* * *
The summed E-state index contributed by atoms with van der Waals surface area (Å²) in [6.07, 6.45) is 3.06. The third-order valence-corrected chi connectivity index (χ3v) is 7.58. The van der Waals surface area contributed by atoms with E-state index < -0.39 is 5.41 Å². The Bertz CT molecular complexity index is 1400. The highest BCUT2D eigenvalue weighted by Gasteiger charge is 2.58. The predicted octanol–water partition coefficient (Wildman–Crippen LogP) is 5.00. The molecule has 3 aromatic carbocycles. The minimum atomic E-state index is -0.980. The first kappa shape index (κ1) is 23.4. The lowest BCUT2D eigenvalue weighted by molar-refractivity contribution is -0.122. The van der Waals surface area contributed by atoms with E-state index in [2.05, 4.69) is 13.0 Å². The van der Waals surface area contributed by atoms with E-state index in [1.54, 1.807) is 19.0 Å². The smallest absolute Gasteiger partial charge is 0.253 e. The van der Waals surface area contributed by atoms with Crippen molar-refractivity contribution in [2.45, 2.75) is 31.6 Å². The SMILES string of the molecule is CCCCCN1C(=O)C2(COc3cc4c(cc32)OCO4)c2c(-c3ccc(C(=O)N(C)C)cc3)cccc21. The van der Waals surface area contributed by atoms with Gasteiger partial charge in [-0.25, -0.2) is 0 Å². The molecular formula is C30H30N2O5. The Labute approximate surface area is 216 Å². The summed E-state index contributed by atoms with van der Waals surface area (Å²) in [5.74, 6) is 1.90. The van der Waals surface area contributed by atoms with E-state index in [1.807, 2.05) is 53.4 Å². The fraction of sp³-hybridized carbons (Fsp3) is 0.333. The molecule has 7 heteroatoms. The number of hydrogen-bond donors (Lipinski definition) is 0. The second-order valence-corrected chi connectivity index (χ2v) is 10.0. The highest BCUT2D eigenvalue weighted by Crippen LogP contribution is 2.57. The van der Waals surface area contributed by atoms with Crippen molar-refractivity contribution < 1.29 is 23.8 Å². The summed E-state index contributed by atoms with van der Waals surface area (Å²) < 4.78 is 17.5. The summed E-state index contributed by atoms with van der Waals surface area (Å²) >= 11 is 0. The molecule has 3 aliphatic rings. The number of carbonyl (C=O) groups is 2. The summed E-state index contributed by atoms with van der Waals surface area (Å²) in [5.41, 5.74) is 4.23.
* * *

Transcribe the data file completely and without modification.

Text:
The summed E-state index contributed by atoms with van der Waals surface area (Å²) in [6.07, 6.45) is 3.06. The third-order valence-corrected chi connectivity index (χ3v) is 7.58. The van der Waals surface area contributed by atoms with E-state index < -0.39 is 5.41 Å². The Bertz CT molecular complexity index is 1400. The highest BCUT2D eigenvalue weighted by Gasteiger charge is 2.58. The predicted octanol–water partition coefficient (Wildman–Crippen LogP) is 5.00. The molecule has 3 aromatic carbocycles. The minimum atomic E-state index is -0.980. The first kappa shape index (κ1) is 23.4. The lowest BCUT2D eigenvalue weighted by molar-refractivity contribution is -0.122. The van der Waals surface area contributed by atoms with E-state index in [2.05, 4.69) is 13.0 Å². The van der Waals surface area contributed by atoms with E-state index in [1.54, 1.807) is 19.0 Å². The smallest absolute Gasteiger partial charge is 0.253 e. The van der Waals surface area contributed by atoms with Crippen molar-refractivity contribution in [2.45, 2.75) is 31.6 Å². The SMILES string of the molecule is CCCCCN1C(=O)C2(COc3cc4c(cc32)OCO4)c2c(-c3ccc(C(=O)N(C)C)cc3)cccc21. The van der Waals surface area contributed by atoms with Gasteiger partial charge in [-0.25, -0.2) is 0 Å². The molecular formula is C30H30N2O5. The Labute approximate surface area is 216 Å². The summed E-state index contributed by atoms with van der Waals surface area (Å²) in [5.74, 6) is 1.90. The van der Waals surface area contributed by atoms with E-state index in [1.807, 2.05) is 53.4 Å². The fraction of sp³-hybridized carbons (Fsp3) is 0.333. The molecule has 7 heteroatoms. The number of hydrogen-bond donors (Lipinski definition) is 0. The second-order valence-corrected chi connectivity index (χ2v) is 10.0. The highest BCUT2D eigenvalue weighted by Crippen LogP contribution is 2.57. The van der Waals surface area contributed by atoms with Crippen molar-refractivity contribution < 1.29 is 23.8 Å². The summed E-state index contributed by atoms with van der Waals surface area (Å²) < 4.78 is 17.5. The summed E-state index contributed by atoms with van der Waals surface area (Å²) >= 11 is 0. The molecule has 3 aliphatic rings. The number of carbonyl (C=O) groups is 2. The summed E-state index contributed by atoms with van der Waals surface area (Å²) in [5.41, 5.74) is 4.23.